Sean was not selfish on his tin whistle, and not shy on his pint. His poems were multiple and various, published in local newspapers, and often after the application of some censorship.
When I first met him at one of our historical society meetings, he introduced himself as a heretic, who never married but had loved. His view of life was simple, using only one principle: Don't do unto others what you don't want others to do unto you. Indeed, the old Golden Rule from the likes of Confucius and Plato.
One year, a group from our society went to Paris. There, Sean did not miss any opportunity to play the tin whistle, always secured in his pocket: in our hotel, at the top of the Eiffel Tower and in the Montmartre Irish pub.
He wanted to visit Balzac's house, now a museum. Duly provided with written instructions in French (just in case), he boarded a taxi and reached his destination safely. To celebrate the occasion, he subsequently went to a nearby bistrot for his pint. Still full of his thoughts, he suddenly found himself at a loss, and did not know how to proceed towards the next step. Passing by a police station, he entered and used the French-for-emergencies he remembered: Je m'appelle Sean; j'habite en Irlande. He then pulled out his French note. The policiers called a taxi for him, direction the Louvre, his next destination. He was back on track.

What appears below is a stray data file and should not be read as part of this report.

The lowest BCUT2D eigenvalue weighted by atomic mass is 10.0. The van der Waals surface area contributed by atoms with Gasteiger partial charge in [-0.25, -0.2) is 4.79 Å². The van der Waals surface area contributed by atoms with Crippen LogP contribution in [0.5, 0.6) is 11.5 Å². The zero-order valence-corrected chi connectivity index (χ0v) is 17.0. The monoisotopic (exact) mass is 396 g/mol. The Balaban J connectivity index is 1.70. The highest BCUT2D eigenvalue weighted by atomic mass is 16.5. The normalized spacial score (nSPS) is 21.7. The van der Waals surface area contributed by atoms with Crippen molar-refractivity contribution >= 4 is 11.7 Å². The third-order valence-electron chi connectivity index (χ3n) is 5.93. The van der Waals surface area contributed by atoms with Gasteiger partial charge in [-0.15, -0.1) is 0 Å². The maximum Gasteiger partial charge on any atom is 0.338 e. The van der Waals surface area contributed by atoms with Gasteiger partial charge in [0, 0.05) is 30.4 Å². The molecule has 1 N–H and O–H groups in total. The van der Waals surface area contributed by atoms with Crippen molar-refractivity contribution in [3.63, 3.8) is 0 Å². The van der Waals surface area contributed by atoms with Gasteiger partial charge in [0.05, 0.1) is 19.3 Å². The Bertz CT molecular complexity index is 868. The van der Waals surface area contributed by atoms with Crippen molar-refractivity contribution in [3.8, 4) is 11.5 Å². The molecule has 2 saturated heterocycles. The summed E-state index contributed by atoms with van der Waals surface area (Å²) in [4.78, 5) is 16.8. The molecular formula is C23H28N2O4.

During the 4-day journey, we all wrote our impressions in a journal-cum-scrapbook. Here are some excerpts from Sean's input: Versailles was a little bit extravagant, just a little bit, a tinsy winsy bit. Quoting Balzac: This poor lad thinks he is an angel, exiled from Heaven. Who am I to undeceive him?. He added for himself: We are all angels, exiled from Heaven. It's just that Heaven hasn't really touched-down yet.
He was happy to come back home, to his farm. The farm where he was born and where he had been raising sheep all his life. Self-sufficient and self-educated in everything, from music to writing to painting, he also took vet skills in his stride. He was not demanding and lived on little.
He died at the age of 63. Not from cancer or heart attack, not in a car accident. His killer took his time; years in fact. The farm was damp and insalubrious. One day Sean felt weak and drove his veteran car to the hospital. His agony was short; as short as the insidious disease had been there long. Dying of tuberculosis is not fashionable any more. Even cattle deserve good treatment nowadays.
Sean, the dreamer, the eccentric, you have now been through your own touch-down. Hopefully, the very one you were seeking.